Ads Banner
Hot Best Seller

The Idiot Girls' Action Adventure Club: True Tales From A Magnificent And Clumsy Life (Playaway Adult Fiction)

Availability: Ready to download

Introducing Laurie Notaro, the leader of the Idiot Girls' Action-Adventure Club. Every day she fearlessly rises from bed to defeat the evil machinations of dolts, dimwits, and creepy boyfriends---and that's before she even puts on a bra.


Compare
Ads Banner

Introducing Laurie Notaro, the leader of the Idiot Girls' Action-Adventure Club. Every day she fearlessly rises from bed to defeat the evil machinations of dolts, dimwits, and creepy boyfriends---and that's before she even puts on a bra.

30 review for The Idiot Girls' Action Adventure Club: True Tales From A Magnificent And Clumsy Life (Playaway Adult Fiction)

  1. 5 out of 5

    M.fennell

    Frigging hilarious. I, in the five short years since initially discovering this gift to reading, have purchased no less than five copies of this book. Five, because every time I give it to a friend to read, it doesn't come back to me. It will be six shortly, when my mother fails to return the copy I gave her last week. In fact, this book is so funny it caused me to disown her. I gave her a copy to glance through, but she actually started to read, and began to laugh with quick bursts of air. Then b Frigging hilarious. I, in the five short years since initially discovering this gift to reading, have purchased no less than five copies of this book. Five, because every time I give it to a friend to read, it doesn't come back to me. It will be six shortly, when my mother fails to return the copy I gave her last week. In fact, this book is so funny it caused me to disown her. I gave her a copy to glance through, but she actually started to read, and began to laugh with quick bursts of air. Then bursts of air and full-on laughing. By the time I tried to prevent a scene, she was laughing so hard her face had turned red and people were staring. Rather than admit I was with the nut laughing to herself, I walked away. This is how much I love this book.

  2. 5 out of 5

    Chris

    Maybe I need to give this one a re-read, but I was pretty disappointed. It tried a little *too* hard for my taste...(take a look at the titles of all of her books--you'll see what I mean about trying too hard)...didn't ring quite true...too self-congratulatory without being truly funny or anything I could really relate to--which was sad, because with a title like *that*, I thought I'd struck gold. It just struck me as too over the top--very "look at how goofy and silly and clumsy I am!", with no Maybe I need to give this one a re-read, but I was pretty disappointed. It tried a little *too* hard for my taste...(take a look at the titles of all of her books--you'll see what I mean about trying too hard)...didn't ring quite true...too self-congratulatory without being truly funny or anything I could really relate to--which was sad, because with a title like *that*, I thought I'd struck gold. It just struck me as too over the top--very "look at how goofy and silly and clumsy I am!", with none of the subtlety that you need to pull off something like this...Reminded me of the stand-up comics that you see that are just kinda flailing around onstage, making you more embarrassed than you are entertained...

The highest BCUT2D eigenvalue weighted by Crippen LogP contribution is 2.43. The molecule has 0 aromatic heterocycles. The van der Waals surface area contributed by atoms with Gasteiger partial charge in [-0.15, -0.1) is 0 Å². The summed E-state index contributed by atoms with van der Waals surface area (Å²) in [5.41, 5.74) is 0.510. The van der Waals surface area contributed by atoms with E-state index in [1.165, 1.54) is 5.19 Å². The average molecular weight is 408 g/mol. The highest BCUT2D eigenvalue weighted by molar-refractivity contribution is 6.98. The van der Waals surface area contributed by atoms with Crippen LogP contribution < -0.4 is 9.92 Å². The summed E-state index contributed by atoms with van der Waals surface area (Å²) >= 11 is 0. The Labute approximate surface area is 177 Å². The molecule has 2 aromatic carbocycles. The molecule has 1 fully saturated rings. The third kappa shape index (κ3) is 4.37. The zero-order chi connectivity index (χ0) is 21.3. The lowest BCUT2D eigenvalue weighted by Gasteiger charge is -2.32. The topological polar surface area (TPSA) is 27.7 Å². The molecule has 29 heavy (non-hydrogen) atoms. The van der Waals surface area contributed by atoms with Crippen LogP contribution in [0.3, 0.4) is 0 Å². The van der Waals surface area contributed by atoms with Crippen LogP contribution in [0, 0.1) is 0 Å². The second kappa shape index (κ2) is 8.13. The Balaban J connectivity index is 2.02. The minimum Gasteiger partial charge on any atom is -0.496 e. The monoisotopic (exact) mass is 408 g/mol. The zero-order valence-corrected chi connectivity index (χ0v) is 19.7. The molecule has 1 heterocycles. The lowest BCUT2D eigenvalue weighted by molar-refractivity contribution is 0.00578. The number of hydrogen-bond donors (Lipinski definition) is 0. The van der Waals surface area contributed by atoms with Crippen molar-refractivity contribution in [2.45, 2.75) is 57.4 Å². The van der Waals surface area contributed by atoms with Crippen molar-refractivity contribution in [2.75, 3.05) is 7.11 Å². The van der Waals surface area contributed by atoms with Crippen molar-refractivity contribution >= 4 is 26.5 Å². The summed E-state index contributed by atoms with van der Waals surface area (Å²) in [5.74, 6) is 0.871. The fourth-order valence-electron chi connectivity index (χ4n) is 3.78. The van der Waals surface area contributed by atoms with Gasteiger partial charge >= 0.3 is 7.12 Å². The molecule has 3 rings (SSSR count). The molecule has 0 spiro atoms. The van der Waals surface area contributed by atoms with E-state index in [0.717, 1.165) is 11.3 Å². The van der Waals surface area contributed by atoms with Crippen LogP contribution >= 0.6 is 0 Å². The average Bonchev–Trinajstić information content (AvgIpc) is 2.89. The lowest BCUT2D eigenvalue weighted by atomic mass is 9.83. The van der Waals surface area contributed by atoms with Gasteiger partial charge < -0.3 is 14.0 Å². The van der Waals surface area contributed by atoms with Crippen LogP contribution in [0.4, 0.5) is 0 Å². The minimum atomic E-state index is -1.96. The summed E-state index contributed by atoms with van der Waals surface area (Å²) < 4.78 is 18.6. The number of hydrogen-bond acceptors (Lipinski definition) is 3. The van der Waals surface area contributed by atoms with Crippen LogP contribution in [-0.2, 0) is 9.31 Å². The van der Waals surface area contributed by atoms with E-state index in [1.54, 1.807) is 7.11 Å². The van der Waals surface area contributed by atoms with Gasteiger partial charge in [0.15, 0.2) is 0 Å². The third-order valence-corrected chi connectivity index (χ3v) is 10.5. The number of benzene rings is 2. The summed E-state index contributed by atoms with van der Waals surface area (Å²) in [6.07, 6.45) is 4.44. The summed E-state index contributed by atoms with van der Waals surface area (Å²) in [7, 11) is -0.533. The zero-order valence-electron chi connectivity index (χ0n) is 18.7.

3. 4 out of 5

    Miss Michael

    So, I don't know why, but I was underwhelmed. I guess it didn't really make me laugh as much as I'd hoped. I feel like Notaro is that absolutely hilarious friend in your life that you totally think should capture all of your group hijinks in a way only she can. You know the ones. Only your friends never do that, because as it turns out, you kind of had to be there. I felt like most of this stuff would be funny if you knew the people involved, or if you were drunk when it happened. It did have it' So, I don't know why, but I was underwhelmed. I guess it didn't really make me laugh as much as I'd hoped. I feel like Notaro is that absolutely hilarious friend in your life that you totally think should capture all of your group hijinks in a way only she can. You know the ones. Only your friends never do that, because as it turns out, you kind of had to be there. I felt like most of this stuff would be funny if you knew the people involved, or if you were drunk when it happened. It did have it's funny parts though, and I like the irreverence of much of it. I think part of the problem for me was the structure, I like short stories, but these felt . . . forced, somehow? Anyway, like I said, funny at times, I definitely chuckled, but maybe it had been built up too much for me.

  4. 5 out of 5

    Sajib Johnsen

    If this woman can write a book and get published...I can write a book and get published. There's something very awkward about reading a book about such a mess of a woman. The only interesting or funny story within this composition of short stories based on real life events is the one where she runs over her grandfather at 5mph while he jumps out of the car to grab day old bread out of the dumpster. I'm sure there are plenty of people who thought this was a very clever book. I stand by my first s If this woman can write a book and get published...I can write a book and get published. There's something very awkward about reading a book about such a mess of a woman. The only interesting or funny story within this composition of short stories based on real life events is the one where she runs over her grandfather at 5mph while he jumps out of the car to grab day old bread out of the dumpster. I'm sure there are plenty of people who thought this was a very clever book. I stand by my first statement.